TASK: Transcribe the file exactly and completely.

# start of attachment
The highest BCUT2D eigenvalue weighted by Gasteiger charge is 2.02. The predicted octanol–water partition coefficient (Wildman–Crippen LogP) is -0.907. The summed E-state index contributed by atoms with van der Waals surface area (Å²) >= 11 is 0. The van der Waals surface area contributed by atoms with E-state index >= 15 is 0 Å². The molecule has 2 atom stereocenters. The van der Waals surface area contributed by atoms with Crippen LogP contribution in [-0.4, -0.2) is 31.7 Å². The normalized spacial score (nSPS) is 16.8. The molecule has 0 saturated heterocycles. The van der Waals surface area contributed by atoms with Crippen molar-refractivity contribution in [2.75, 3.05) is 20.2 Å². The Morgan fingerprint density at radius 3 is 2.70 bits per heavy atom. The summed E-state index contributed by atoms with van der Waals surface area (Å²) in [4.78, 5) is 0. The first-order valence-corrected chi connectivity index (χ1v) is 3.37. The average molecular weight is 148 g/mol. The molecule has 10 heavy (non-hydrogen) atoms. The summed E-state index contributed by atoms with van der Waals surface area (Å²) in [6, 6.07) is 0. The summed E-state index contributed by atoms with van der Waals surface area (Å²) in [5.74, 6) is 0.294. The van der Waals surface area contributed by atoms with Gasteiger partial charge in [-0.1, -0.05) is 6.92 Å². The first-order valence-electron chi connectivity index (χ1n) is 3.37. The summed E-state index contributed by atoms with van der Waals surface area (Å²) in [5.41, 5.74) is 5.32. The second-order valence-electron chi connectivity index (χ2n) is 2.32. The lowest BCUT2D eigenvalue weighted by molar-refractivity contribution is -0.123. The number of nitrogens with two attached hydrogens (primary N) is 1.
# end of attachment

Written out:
The highest BCUT2D eigenvalue weighted by Gasteiger charge is 2.02. The predicted octanol–water partition coefficient (Wildman–Crippen LogP) is -0.907. The summed E-state index contributed by atoms with van der Waals surface area (Å²) >= 11 is 0. The van der Waals surface area contributed by atoms with E-state index >= 15 is 0 Å². The molecule has 2 atom stereocenters. The van der Waals surface area contributed by atoms with Crippen LogP contribution in [-0.4, -0.2) is 31.7 Å². The normalized spacial score (nSPS) is 16.8. The molecule has 0 saturated heterocycles. The van der Waals surface area contributed by atoms with Crippen molar-refractivity contribution in [2.75, 3.05) is 20.2 Å². The Morgan fingerprint density at radius 3 is 2.70 bits per heavy atom. The summed E-state index contributed by atoms with van der Waals surface area (Å²) in [4.78, 5) is 0. The first-order valence-corrected chi connectivity index (χ1v) is 3.37. The average molecular weight is 148 g/mol. The molecule has 10 heavy (non-hydrogen) atoms. The summed E-state index contributed by atoms with van der Waals surface area (Å²) in [6, 6.07) is 0. The summed E-state index contributed by atoms with van der Waals surface area (Å²) in [5.74, 6) is 0.294. The van der Waals surface area contributed by atoms with Gasteiger partial charge in [-0.1, -0.05) is 6.92 Å². The first-order valence-electron chi connectivity index (χ1n) is 3.37. The summed E-state index contributed by atoms with van der Waals surface area (Å²) in [5.41, 5.74) is 5.32. The second-order valence-electron chi connectivity index (χ2n) is 2.32. The lowest BCUT2D eigenvalue weighted by molar-refractivity contribution is -0.123. The number of nitrogens with two attached hydrogens (primary N) is 1.